Is The Honda Way skirting around a loophole? Kind of. Should Honda Canada tighten their restrictions to prevent this kind of “ car scalping”. Definitely.
But the truth is sharks are going to do what sharks do — eat as much as they can, when they can. Any of us in their shoes — including me and you reading this right now — would do the same thing as the dealers as a way to make up for the loss of the real bread and butter; new CR-Vs and Odysseys.
Still, we need a villain in this story, right? Surely we need somewhere to direct our keyboard vitriol.
How about the people who sold their brand new Type Rs back to the dealer as a way to squeeze out a little profit for themself? Neither of the cars in question even had 1000 km on the odometer. Neither had met the recommended break-in period for the braking system. It’s not like this was a trade-in after a year or two. These cars were new.
So, car scalpers artificially inflate the market. Let’s blame them, right?
According to Hall, the first Type R customer had been through a few vehicles with the dealer and had every intention of keeping their new 2023 Type R, however was forced to part with the vehicle due to a family emergency.
No word on the second customer, but regardless, people should be able to change their mind and find ways to put more money in their pockets if given the opportunity — for a million reasons, not least of which might be a significant life event.
Again, wouldn’t you be at least a little tempted to make $10,000 - $20,000 off your latest purchase if you could? It’s a far cry from the days when your car depreciated that much the second you took delivery.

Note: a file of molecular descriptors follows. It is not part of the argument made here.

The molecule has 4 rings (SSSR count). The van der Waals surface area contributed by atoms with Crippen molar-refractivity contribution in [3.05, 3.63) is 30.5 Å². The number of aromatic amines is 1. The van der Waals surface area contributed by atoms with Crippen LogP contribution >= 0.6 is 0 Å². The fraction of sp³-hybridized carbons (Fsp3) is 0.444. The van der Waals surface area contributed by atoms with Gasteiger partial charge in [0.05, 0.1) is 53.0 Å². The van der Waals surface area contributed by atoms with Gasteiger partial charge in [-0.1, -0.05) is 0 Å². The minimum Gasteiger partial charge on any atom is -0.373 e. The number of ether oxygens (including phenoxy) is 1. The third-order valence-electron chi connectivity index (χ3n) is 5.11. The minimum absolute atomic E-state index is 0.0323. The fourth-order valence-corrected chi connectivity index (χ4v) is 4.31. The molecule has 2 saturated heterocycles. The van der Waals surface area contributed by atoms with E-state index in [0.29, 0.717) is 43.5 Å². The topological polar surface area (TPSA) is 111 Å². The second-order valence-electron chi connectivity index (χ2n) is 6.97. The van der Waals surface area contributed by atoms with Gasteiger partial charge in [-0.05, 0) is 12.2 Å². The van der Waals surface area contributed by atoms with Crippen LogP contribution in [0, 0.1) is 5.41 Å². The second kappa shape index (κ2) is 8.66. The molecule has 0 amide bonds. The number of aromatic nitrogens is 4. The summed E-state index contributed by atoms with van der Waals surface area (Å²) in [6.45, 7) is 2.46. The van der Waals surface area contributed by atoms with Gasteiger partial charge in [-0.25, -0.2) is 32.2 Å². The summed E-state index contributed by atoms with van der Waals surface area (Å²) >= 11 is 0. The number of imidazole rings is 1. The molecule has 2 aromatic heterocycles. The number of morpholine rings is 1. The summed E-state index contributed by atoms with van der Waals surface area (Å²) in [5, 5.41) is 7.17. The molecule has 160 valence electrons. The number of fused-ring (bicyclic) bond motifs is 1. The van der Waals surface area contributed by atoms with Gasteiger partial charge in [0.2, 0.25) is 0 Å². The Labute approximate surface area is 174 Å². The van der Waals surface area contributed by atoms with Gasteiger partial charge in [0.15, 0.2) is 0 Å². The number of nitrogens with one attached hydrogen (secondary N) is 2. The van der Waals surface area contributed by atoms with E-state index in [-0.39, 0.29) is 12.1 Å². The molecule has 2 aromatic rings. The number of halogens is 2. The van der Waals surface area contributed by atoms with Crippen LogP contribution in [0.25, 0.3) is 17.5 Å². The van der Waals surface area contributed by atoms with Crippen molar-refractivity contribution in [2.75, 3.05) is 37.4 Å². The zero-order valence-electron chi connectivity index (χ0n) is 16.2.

How about the people who are actually buying the car at this ridiculous price point? Well, if you’re willing to pay over $80,000 for a Honda Civic… any
Honda Civic, then one might submit that you deserve to be separated from your money.
The deflating truth of the matter is that it’s not really any one person to blame here. Everyone involved, from the dealer, to the original owners, to the buyers are just behaving in the way circumstances dictate. A $50,000 car becoming an $80,000 is the cruel result of a limited market.
“It’s simply supply and demand,” explains Hall “These cars are just so tough to get. We’re only getting one a year for the next three years.”
Tempting here then to blame Honda themselves. This is clearly a manufacturing shortfall and one which results in undermining the market positioning of their flagship product — one which exists, as far as the bottom line is concerned, for the purposes of good PR and nothing else.
However, in comes supply chain issues once again. Honda was forced to cut production by 40 percent in 2021
due to the chip shortage. Hall sighted that this “supply and demand” issue has been a factor in not just sales of the limited Type R, but indeed across all Civic sales in the last two years.
The whole situation is frustrating. And made even more so by the fact that you can’t really reasonably blame anyone.
Until Honda can ramp production back up to meeting demand, you’ll either have to pay a massive premium (not recommended) or be patient and wait for your 2023 Type R.